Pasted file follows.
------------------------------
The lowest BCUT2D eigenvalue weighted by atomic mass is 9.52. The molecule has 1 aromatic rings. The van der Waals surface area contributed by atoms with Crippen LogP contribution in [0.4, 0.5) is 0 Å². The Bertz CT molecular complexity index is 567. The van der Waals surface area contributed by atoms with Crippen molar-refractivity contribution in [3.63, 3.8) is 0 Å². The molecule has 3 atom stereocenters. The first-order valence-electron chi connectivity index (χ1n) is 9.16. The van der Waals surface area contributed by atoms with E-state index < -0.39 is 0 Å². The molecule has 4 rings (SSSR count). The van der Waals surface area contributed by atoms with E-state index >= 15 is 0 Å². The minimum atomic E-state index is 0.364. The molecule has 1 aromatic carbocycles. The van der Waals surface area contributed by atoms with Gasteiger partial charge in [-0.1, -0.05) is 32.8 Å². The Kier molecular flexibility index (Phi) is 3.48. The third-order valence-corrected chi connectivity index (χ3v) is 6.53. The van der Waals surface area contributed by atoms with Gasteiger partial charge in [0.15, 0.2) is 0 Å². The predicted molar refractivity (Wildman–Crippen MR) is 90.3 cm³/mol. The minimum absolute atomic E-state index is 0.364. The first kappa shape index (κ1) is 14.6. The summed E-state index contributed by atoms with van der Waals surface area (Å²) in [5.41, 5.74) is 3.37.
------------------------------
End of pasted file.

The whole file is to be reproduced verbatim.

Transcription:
The lowest BCUT2D eigenvalue weighted by atomic mass is 9.52. The molecule has 1 aromatic rings. The van der Waals surface area contributed by atoms with Crippen LogP contribution in [0.4, 0.5) is 0 Å². The Bertz CT molecular complexity index is 567. The van der Waals surface area contributed by atoms with Crippen molar-refractivity contribution in [3.63, 3.8) is 0 Å². The molecule has 3 atom stereocenters. The first-order valence-electron chi connectivity index (χ1n) is 9.16. The van der Waals surface area contributed by atoms with E-state index < -0.39 is 0 Å². The molecule has 4 rings (SSSR count). The van der Waals surface area contributed by atoms with E-state index >= 15 is 0 Å². The minimum atomic E-state index is 0.364. The molecule has 1 aromatic carbocycles. The van der Waals surface area contributed by atoms with Gasteiger partial charge in [-0.1, -0.05) is 32.8 Å². The Kier molecular flexibility index (Phi) is 3.48. The third-order valence-corrected chi connectivity index (χ3v) is 6.53. The van der Waals surface area contributed by atoms with Gasteiger partial charge in [0.15, 0.2) is 0 Å². The predicted molar refractivity (Wildman–Crippen MR) is 90.3 cm³/mol. The minimum absolute atomic E-state index is 0.364. The first kappa shape index (κ1) is 14.6. The summed E-state index contributed by atoms with van der Waals surface area (Å²) in [5.41, 5.74) is 3.37.